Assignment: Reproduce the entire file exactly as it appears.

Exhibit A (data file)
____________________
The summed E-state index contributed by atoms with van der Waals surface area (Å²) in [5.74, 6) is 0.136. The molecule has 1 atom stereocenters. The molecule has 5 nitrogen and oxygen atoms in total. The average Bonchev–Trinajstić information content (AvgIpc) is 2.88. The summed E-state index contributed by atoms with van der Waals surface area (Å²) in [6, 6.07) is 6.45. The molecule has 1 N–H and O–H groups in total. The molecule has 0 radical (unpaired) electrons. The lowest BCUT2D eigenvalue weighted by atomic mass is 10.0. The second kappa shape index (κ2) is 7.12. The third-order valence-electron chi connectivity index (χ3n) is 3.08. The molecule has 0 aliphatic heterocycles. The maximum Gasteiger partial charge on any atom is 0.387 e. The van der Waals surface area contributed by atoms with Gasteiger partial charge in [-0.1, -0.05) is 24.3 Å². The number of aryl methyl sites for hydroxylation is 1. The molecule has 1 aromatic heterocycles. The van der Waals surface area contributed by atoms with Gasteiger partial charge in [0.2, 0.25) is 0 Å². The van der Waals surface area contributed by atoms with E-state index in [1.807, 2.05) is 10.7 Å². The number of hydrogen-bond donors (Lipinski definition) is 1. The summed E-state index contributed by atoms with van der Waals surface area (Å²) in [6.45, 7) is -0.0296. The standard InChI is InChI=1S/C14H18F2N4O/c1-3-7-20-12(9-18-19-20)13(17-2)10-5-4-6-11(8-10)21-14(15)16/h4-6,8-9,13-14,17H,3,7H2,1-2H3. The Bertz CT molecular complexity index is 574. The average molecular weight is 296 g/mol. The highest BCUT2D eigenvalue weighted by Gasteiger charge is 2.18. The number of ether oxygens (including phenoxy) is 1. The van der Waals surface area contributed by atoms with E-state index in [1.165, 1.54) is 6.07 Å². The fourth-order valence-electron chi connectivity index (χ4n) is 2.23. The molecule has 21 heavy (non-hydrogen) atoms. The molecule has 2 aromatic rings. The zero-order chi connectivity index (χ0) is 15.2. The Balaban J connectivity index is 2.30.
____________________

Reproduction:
The summed E-state index contributed by atoms with van der Waals surface area (Å²) in [5.74, 6) is 0.136. The molecule has 1 atom stereocenters. The molecule has 5 nitrogen and oxygen atoms in total. The average Bonchev–Trinajstić information content (AvgIpc) is 2.88. The summed E-state index contributed by atoms with van der Waals surface area (Å²) in [6, 6.07) is 6.45. The molecule has 1 N–H and O–H groups in total. The molecule has 0 radical (unpaired) electrons. The lowest BCUT2D eigenvalue weighted by atomic mass is 10.0. The second kappa shape index (κ2) is 7.12. The third-order valence-electron chi connectivity index (χ3n) is 3.08. The molecule has 0 aliphatic heterocycles. The maximum Gasteiger partial charge on any atom is 0.387 e. The van der Waals surface area contributed by atoms with Gasteiger partial charge in [-0.1, -0.05) is 24.3 Å². The number of aryl methyl sites for hydroxylation is 1. The molecule has 1 aromatic heterocycles. The van der Waals surface area contributed by atoms with Gasteiger partial charge in [0.2, 0.25) is 0 Å². The van der Waals surface area contributed by atoms with E-state index in [1.807, 2.05) is 10.7 Å². The number of hydrogen-bond donors (Lipinski definition) is 1. The summed E-state index contributed by atoms with van der Waals surface area (Å²) in [6.45, 7) is -0.0296. The standard InChI is InChI=1S/C14H18F2N4O/c1-3-7-20-12(9-18-19-20)13(17-2)10-5-4-6-11(8-10)21-14(15)16/h4-6,8-9,13-14,17H,3,7H2,1-2H3. The Bertz CT molecular complexity index is 574. The average molecular weight is 296 g/mol. The highest BCUT2D eigenvalue weighted by Gasteiger charge is 2.18. The number of ether oxygens (including phenoxy) is 1. The van der Waals surface area contributed by atoms with E-state index in [1.165, 1.54) is 6.07 Å². The fourth-order valence-electron chi connectivity index (χ4n) is 2.23. The molecule has 21 heavy (non-hydrogen) atoms. The molecule has 2 aromatic rings. The zero-order chi connectivity index (χ0) is 15.2. The Balaban J connectivity index is 2.30.